Many prison inmates have limited reading experience. The SPS estimated in 2002 that “12% of prisoners screened can barely read at all and 25% lack functional literacy”. Joe Levenson, Policy Officer with the Prison Reform Trust, has suggested that “65% of prisoners have literacy and numeracy levels so low they are ineligible for 96% of jobs”. Criminologists often connect crime with the inability to communicate and interact with others, whether verbally or in writing. Librarians can help: improving information literacy and the leisure reading habits of the inmates can dramatically improve their prospects. This is already being done in some Scottish prisons. At the inspirational libraries in HMPs Barlinnie and Perth, staff are determined to provide the best services to their users they can. Both these libraries provide excellent models of good practice for Scottish prison libraries. HMP Perth enjoys an excellent partnership with Perth and Kinross Council and takes full advantage of the skills and resources available through the first-rate council library service.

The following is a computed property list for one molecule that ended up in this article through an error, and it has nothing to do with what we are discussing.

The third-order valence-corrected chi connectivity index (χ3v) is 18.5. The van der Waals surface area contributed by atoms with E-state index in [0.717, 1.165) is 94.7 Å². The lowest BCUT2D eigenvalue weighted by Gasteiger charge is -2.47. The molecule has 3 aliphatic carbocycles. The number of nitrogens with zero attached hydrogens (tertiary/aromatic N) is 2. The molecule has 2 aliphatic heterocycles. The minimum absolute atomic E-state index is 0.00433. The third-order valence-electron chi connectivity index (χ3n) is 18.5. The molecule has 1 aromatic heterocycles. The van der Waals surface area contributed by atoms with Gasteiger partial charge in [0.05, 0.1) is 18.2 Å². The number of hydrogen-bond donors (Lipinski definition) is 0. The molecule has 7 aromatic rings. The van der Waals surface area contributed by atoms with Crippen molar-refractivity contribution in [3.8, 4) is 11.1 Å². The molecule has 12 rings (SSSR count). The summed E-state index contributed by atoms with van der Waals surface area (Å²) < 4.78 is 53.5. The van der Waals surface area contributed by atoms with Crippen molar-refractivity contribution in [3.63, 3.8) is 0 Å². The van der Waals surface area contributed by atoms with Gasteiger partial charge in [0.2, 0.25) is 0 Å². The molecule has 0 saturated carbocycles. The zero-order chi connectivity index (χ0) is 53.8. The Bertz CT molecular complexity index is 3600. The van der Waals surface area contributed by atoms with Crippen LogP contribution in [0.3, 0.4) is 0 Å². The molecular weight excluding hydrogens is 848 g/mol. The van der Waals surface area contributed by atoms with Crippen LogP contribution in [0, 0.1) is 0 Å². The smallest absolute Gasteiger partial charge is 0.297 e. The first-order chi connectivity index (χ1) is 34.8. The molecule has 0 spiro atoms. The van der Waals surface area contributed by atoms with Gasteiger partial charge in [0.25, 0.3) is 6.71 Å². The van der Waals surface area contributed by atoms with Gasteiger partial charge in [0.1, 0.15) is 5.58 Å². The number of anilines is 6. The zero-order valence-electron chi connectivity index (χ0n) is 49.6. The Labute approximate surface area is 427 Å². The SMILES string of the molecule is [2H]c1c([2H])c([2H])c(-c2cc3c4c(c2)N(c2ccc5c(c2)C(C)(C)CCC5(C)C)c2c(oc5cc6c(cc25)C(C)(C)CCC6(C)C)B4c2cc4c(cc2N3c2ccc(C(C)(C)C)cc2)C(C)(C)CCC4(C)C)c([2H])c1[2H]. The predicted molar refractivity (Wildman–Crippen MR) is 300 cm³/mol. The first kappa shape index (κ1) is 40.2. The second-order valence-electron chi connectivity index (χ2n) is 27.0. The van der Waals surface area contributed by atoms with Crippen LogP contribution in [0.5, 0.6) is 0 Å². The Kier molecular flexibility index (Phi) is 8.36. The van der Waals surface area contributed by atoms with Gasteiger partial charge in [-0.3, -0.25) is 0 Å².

One development made possible by this partnership is the ‘Dear Dad’ initiative. A children’s librarian from Perth and Kinross Council visits the prison library with a range of reading material for Dads to record themselves reading for the benefit of their children at home. The children’s librarian advises the readers in selecting suitable material and delivering an effective reading. Carnegie (formerly Lauder) Learning Centre then helps the reader in designing and producing an attractive cover for the CD. This is the sort of project that can act as a goal for the developing reader, an achievement for readers to aspire to during the long and frustrating hours they spend struggling to improve their reading. The ‘Dear Dad’ project reveals to them one way literacy can directly improve their lives and the lives of their children. It may also improve the image of the library within the prison.